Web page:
Baddeley, Alan (2000). The episodic buffer: A new component of working memory? Trends in Conitive Sciences 4. 12 (2000): 417-423. Abstract.

Cho, Kwangwook (2001). Chronic 'jet lag' produces temporal lobe atrophy and spatial cognitive deficits. Nature Neuroscience 4: 567-568 (external link). BBC news report (external).

Goldman-Rakic, Patricia S. et al. (eds.) (2000). Memory. A section in The New Cognitive Neurosciences (2nd ed.). Edited by Michael S. Gazzaniga et al. Cambridge, MA: MIT Press.  Abstract.

Larsen, Steen Folke. Memorable Books: Recall of Reading and Its Personal Context. Empirical Approaches to Literature and Aesthetics. Norwood, NJ. 1996.

Mayes, Andrew R., Patricia A. Gooding and Rob van Eijk (1997). A New Theoretical Framework For Explicit and Implicit Memory. Psyche: An Interdisciplinary Journal of Research on Consciousness 3(2). The paper has an excellent up-do-date bibliography on memory research, and  a detailed discussion of possible mechanisms of reality monitoring (external file).

Miyake, Akira and Priti Shah (eds) (1999). Models of working memory: Mechanisms of active maintenance and executive control. New York, NY: Cambridge University Press. Abstracts.

Moscovitch, M. (1995) Recovered consciousness: A hypothesis concerning modularity and episodic memory. Journal of Clinical and Experimental Neuropsychology 17: 276-290.

Nyberg, Lars, Jonas Persson, Reza Habib, Endel Tulving, Anthony R. McIntosh, Roberto Cabeza, and Sylvian Houle (2000). Large Scale Neurocognitive Networks Underlying Episodic Memory. Journal of Cognitive Neuroscience 12. 1 (January 2000).

Rajaram, S. (1993). Remembering and knowing: Two means of access to the personal past. Memory and Cognition 21: 89-12.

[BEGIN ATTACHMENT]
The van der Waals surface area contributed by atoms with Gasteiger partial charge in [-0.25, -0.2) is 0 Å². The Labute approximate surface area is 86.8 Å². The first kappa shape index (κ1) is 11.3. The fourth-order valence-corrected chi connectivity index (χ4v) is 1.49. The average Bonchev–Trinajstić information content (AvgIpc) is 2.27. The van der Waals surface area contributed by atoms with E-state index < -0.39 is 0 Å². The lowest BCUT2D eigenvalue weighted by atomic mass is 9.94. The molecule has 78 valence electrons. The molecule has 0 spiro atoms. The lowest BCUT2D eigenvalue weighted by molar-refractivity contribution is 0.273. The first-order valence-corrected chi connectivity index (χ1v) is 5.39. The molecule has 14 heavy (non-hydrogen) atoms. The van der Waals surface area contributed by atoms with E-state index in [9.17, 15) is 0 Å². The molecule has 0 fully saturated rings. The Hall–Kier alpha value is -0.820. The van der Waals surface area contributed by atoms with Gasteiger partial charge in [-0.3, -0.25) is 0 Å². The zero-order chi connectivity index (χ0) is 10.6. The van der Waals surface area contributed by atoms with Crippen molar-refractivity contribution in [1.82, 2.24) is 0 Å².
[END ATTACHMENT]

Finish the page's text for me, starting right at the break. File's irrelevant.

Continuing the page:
Roediger, H. (1990). Implicit memory: Retention without remembering. American Psychologist 45: 1043-1056.

Rolls, Edmund T. (2000). Memory Systems in the Brain. Annu. Rev. Psychol. 2000. 51:599-630. Abstract (external).

Rose, S. (1992). The Making of Memory. London: Bantam Press.

Schacter, D.L., M. Verfaellie, and D. Pradere (1996) The neuropsychology of memory illusions: False recall and recognition in amnesic patients. Journal of Memory and Language 35: 319-334.

Schacter, D.L. and E. Tulving (eds) (1994). Memory Systems. London: MIT Press.

Schacter, D.L. (ed) (1995). Memory Distortion: How Minds, Brains, and Societies Reconstruct the Past. Cambridge, MA: Harvard University Press.

Sirigu, Angela; Grafman, Jordan. Selective impairments within episodic memories. Cortex, 1996 Mar, v32 (n1):83-95. Abstract. Dissociation between episodic memory of time and person vs place and content.

Squire, L.R. (1992). Memory and the Hippocampus: A synthesis from findings with rats, monkeys and humans. Psychological Review 99: 195-231.

Squire, L.R. (1994). Declarative and Nondeclarative memory : Multiple brain systems supporting learning and memory. In Schacter and Tulving.

Tulving, Endel (1983) Elements of Episodic Memory. Oxford: Oxford University Press.

Tulving, Endel (1985). Memory and consciousness. Canadian Psychology 26: 1-12.

Tulving, Endel (1993). What is episodic memory? Current Directions in Psychological Science 2: 67-68.

Ungerleider, L.G. (1995) Functional brain imaging studies of cortical mechanisms for memory.
Science 270: 769-775.

Wiggs, C.L., J. Weisberg, S. Garber, and A. Martin (1996). Brain regions associated with semantic and episodic memory. Neuroimaging 3: 568-.

For web sites and general works on neuroscience, see Bibliography on Neuroscience.

Return to Does Adaptationism imply modularity? 
CogSci index
Return to the CogSci index
Francis F. Steen, Communication Studies, University of California, Los Angeles